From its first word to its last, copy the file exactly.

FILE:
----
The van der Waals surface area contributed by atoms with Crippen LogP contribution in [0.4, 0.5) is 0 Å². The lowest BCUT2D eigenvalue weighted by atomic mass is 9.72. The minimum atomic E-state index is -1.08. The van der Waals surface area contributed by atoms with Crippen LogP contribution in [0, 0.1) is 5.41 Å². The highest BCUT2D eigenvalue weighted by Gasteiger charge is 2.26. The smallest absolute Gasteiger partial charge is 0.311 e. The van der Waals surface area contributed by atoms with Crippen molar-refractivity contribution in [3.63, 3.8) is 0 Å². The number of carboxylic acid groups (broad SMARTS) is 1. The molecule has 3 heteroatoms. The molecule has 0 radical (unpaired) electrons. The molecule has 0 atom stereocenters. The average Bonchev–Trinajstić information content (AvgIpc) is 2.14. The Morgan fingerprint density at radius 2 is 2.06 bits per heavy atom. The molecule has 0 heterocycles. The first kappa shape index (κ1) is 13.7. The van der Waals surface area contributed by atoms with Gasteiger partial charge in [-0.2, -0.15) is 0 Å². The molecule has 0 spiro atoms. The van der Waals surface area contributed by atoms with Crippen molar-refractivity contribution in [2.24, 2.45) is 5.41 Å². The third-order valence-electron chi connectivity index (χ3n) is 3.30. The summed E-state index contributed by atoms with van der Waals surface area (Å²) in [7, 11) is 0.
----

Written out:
The van der Waals surface area contributed by atoms with Crippen LogP contribution in [0.4, 0.5) is 0 Å². The lowest BCUT2D eigenvalue weighted by atomic mass is 9.72. The minimum atomic E-state index is -1.08. The van der Waals surface area contributed by atoms with Crippen LogP contribution in [0, 0.1) is 5.41 Å². The highest BCUT2D eigenvalue weighted by Gasteiger charge is 2.26. The smallest absolute Gasteiger partial charge is 0.311 e. The van der Waals surface area contributed by atoms with Crippen molar-refractivity contribution in [3.63, 3.8) is 0 Å². The number of carboxylic acid groups (broad SMARTS) is 1. The molecule has 3 heteroatoms. The molecule has 0 radical (unpaired) electrons. The molecule has 0 atom stereocenters. The average Bonchev–Trinajstić information content (AvgIpc) is 2.14. The Morgan fingerprint density at radius 2 is 2.06 bits per heavy atom. The molecule has 0 heterocycles. The first kappa shape index (κ1) is 13.7. The van der Waals surface area contributed by atoms with Gasteiger partial charge in [-0.2, -0.15) is 0 Å². The molecule has 0 spiro atoms. The van der Waals surface area contributed by atoms with Crippen molar-refractivity contribution in [2.24, 2.45) is 5.41 Å². The third-order valence-electron chi connectivity index (χ3n) is 3.30. The summed E-state index contributed by atoms with van der Waals surface area (Å²) in [7, 11) is 0.